“Keep your feet on the ground” is good advice for anyone–unless, of course, you’re inside, in which case you can only keep your feet on the ground if you happen to live in a sod shanty.
Otherwise, you’re going to have to keep your feet on some kind of flooring: and most likely, that flooring is going to be either carpet or “vinyl.”
Carpets, of course, have been around for a long, long, time, and for most of that time, they’ve been woven from wool or some other natural fiber. But these days, weaving is passé. Instead, more than 80 percent of North American carpets are tufted.
In tufting, hundreds of zigzag rows of yarn, dyed or undyed, are stitched into a roll of carpet backing. The yarn may then be dyed (or dyed again), before it’s washed and glued to a second piece of backing.
The height and density of the yarn loops determine the texture, or “hand” of the carpet. The most popular style is “saxony,” in which all of the yarn loops have been sheared off. “Plush” carpets are similar, except the yarn stitches are closer together, giving you more fibers per square centimetre and, therefore, a softer feel. “Berber” carpets contain unsheared loops of yarn of different heights, which gives the carpet a nubby texture.
Once upon a time, not all that long ago, wool was the fabric of choice for carpets, because it is naturally soil-resistant. (It’s a good thing, too, since sheep are notoriously bad about vacuuming themselves.) Most yarns used today, however, are synthetics, either nylon, polyester or polypropylene (also known as olefin). Nylon is the most popular, and the strongest fiber that’s normally used in homes. Olefin, which is even stronger but has a rougher texture, is most often used in high-traffic, commercial buildings.
Carpet-cleaning is a major industry all by itself (it must be, judging by the number of calls I get from carpet cleaners), and for good reason: the most important thing you can do to preserve your carpet is vacuum it weekly and clean it regularly. That’s because dirt does more than just make your carpet look grungy: it also acts as an abrasive. The particles, ground under foot, wear away at the fibers, destroying the pile.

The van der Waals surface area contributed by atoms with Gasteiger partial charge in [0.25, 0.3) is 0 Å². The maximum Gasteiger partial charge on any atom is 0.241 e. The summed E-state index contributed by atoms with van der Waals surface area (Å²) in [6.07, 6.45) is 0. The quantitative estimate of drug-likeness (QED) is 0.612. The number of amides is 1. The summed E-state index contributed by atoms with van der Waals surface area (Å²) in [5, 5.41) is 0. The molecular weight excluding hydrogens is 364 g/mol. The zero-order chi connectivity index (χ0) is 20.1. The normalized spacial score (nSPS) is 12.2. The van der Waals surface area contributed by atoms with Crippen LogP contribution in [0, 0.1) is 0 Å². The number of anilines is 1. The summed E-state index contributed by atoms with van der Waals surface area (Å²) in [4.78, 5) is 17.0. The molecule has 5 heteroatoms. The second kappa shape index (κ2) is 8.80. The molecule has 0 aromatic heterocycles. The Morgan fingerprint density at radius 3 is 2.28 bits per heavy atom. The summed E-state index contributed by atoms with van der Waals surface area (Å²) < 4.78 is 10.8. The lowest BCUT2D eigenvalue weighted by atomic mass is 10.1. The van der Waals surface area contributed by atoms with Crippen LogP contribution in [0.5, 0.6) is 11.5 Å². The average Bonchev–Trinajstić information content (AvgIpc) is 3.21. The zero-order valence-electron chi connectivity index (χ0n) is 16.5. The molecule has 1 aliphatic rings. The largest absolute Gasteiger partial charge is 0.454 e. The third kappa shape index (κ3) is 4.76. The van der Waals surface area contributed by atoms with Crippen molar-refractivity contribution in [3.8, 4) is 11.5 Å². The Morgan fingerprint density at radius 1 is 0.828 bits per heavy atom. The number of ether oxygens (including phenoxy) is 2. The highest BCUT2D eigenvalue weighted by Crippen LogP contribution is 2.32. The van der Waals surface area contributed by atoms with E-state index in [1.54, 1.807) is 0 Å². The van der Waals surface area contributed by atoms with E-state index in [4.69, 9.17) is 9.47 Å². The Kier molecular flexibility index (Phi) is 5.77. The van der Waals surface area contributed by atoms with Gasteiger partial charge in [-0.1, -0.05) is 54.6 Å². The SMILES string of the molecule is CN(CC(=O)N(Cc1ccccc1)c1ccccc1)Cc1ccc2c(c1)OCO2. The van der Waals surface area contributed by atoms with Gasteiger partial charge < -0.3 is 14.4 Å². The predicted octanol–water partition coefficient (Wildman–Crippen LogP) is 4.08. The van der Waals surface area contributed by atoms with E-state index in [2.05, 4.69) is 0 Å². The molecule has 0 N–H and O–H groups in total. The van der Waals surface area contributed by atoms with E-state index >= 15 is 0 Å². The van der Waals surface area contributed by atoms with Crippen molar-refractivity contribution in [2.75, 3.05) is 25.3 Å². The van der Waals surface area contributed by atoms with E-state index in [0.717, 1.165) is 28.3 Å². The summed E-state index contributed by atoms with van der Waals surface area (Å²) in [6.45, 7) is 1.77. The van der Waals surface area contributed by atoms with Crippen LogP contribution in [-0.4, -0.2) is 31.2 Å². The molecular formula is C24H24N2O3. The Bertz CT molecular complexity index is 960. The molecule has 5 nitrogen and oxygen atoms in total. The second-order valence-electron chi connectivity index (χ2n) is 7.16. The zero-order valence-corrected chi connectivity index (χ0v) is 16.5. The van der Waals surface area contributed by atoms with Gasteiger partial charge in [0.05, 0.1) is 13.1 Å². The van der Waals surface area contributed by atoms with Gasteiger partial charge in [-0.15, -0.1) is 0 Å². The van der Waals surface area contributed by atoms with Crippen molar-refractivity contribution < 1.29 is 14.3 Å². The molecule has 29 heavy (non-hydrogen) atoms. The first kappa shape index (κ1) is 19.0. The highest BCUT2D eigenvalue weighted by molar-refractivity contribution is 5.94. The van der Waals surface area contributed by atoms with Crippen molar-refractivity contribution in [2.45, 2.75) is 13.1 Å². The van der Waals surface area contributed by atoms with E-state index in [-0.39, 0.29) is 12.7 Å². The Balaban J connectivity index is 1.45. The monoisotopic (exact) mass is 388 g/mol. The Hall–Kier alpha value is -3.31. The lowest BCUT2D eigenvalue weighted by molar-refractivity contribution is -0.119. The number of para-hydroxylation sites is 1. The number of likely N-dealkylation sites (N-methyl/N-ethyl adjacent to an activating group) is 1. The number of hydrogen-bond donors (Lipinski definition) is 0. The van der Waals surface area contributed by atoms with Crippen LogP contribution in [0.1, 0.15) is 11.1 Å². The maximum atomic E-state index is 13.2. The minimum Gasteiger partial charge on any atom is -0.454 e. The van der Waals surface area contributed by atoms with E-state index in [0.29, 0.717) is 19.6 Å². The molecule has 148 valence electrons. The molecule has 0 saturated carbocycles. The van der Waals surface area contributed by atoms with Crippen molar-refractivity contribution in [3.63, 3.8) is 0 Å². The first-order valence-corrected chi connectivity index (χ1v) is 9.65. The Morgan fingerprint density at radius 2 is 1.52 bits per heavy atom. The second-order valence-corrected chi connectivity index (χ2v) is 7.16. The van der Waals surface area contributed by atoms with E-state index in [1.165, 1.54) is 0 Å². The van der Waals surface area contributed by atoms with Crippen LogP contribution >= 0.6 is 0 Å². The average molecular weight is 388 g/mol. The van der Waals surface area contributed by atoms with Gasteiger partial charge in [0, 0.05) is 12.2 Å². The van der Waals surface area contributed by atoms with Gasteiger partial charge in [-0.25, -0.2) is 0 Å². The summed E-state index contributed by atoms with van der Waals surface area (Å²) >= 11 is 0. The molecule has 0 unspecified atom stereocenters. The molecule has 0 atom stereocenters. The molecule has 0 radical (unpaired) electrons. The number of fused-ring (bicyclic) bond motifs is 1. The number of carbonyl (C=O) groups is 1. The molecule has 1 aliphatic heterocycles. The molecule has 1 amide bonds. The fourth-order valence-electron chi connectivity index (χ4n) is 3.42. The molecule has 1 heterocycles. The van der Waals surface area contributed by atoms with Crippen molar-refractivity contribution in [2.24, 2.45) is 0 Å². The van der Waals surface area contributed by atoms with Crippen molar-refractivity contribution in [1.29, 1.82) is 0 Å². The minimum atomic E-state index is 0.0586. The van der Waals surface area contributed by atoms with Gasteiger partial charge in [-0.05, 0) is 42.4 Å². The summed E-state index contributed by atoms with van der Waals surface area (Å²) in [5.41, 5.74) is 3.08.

The difficulty of cleaning carpet is one reason you seldom see it in the bathroom or the kitchen. Instead, you’re more likely to see what is commonly called “vinyl” flooring–although it should be called “resilient” flooring, because it almost certainly isn’t pure vinyl (polyvinyl chloride, or PVC). Some of it, maybe even most of it, may be clay, gypsum or other some other filler. That’s because pure vinyl floors, though very soft and comfortable to walk on, are also expensive.
Many people still refer to all vinyl floors as “linoleum,” but true linoleum–made from finely ground wood and linseed oil–hasn’t even been manufactured in North America for years. It has to be imported from Holland.
Vinyl–excuse me, “resilient”–flooring consists of several layers: a backing, a cushion layer, and a wear layer. What makes vinyl flooring attractive is the fact that it can be decorated with a vast number of patterns. How those patterns are applied has a lot to do with both the price and the look of the flooring.
The traditional method is rotogravure, in which the pattern is printed right on the backing with a huge printing press. A more expensive method is the inlaid pattern, which might be built up over several layers. To get an inlaid pattern, vinyl granules and sometimes bits of quartz ore granite are laid over a printed surface. An inlaid pattern is less apt to wear away in high-traffic areas; it also looks more like the granite or marble it’s often meant to imitate.
The wear layer goes over top of the pattern: it’s usually either clear vinyl or harder and longer-lasting urethane. The thicker the wear layer, the more expensive the vinyl.
Resilient flooring that has a wear layer is also called “no-wax.” (In fact, my landlady specifically forbade me to wax the kitchen floor.) Floor wax is really just a wear layer that’s applied after the fact. A top-of-the-line vinyl floor only requires regular sweeping or vacuuming and occasional damp-mopping (again, grit is the enemy).
Ugh. “Sweeping,” “vacuuming,” “mopping.” Now that I’ve crossed over into talking about housework, I’m afraid I’m going to have bring this column to a close.
Some things are just too horrible to write about.